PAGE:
Date: August 9, 1947

Location: South-Central Michigan

Magnitude: 4.7

Milwaukee Sentinel, Sunday, August 10, 1947, page 1.

Heaviest Midwest Quake Hits City; Five States Jarred.
Rocks Under Lake Breaking, Says Fr. Carroll.

Milwaukee had its second earthquake in three months last night sharing the tremor with at least four other Midwestern states. The shock did not appear as sharp here as the one which rocked the city last May 6, but it was described by a Chicago seismologist as "bigger than ever experienced before in the midwest area."

The quake came at 8:47 p. m., CST, and was felt in Illinois, Michigan, Ohio and Indiana as well as Wisconsin. There were no immediate reports of damage or casualties.

The Rev. Joseph Carroll, S.J., head of the Marquette University science department, was visiting in Beloit and was unable to furnish observations from the university seismograph.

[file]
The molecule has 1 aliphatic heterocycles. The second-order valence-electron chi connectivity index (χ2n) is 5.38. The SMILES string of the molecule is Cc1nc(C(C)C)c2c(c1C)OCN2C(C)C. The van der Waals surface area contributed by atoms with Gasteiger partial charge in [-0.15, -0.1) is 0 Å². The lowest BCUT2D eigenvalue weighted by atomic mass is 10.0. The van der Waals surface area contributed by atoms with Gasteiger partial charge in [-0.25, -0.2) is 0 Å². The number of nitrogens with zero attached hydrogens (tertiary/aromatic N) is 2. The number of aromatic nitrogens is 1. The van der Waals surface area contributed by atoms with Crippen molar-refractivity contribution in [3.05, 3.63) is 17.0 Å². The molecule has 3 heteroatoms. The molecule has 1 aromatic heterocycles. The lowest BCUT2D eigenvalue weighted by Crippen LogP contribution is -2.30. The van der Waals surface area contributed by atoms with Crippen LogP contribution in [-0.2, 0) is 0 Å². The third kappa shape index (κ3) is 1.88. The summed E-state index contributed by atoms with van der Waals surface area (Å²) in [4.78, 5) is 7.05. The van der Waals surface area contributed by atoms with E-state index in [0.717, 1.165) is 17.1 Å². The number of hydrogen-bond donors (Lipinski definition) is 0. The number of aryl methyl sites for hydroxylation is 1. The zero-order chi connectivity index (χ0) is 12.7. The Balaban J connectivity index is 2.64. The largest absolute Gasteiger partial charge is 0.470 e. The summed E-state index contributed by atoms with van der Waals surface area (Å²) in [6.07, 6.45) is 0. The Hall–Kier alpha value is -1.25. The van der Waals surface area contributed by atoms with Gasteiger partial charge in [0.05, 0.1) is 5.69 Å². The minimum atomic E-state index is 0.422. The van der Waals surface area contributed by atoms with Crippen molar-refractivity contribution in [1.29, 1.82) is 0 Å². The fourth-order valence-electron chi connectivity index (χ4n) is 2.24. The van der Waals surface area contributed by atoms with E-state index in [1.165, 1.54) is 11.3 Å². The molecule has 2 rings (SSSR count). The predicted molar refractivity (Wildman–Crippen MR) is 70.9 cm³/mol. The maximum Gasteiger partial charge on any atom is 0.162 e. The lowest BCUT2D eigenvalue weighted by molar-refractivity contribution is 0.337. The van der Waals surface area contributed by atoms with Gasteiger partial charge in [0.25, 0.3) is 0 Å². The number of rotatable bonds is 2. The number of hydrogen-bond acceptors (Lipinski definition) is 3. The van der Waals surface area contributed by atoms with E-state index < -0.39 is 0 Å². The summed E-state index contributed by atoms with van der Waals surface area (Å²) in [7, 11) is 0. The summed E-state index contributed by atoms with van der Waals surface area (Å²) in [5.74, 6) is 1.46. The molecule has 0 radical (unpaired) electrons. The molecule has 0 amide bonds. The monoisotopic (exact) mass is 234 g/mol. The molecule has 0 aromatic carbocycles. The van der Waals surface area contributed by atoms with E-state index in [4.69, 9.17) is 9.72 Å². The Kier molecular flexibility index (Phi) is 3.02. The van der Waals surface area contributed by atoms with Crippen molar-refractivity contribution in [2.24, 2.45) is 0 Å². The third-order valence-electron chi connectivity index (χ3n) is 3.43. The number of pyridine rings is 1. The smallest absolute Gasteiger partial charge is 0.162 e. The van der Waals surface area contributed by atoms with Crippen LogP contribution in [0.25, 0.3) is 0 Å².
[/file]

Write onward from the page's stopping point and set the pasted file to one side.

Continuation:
He speculated, however, that the center of the disturbance was probably somewhere in Lake Michigan. Still a third tremor may come as an aftermath, he thought, but it would probably be of even less intensity than last night's quake. Father Carroll said nothing had been noticed at Beloit, and there were no immediate reports from other Wisconsin points.

Reports came in quickly from all points in the county immediately after the shock ranging from Cudahy to Hampton Rd. Rattling dishes, swaying mirrors and lamps and sinking feelings were the run of the reports.

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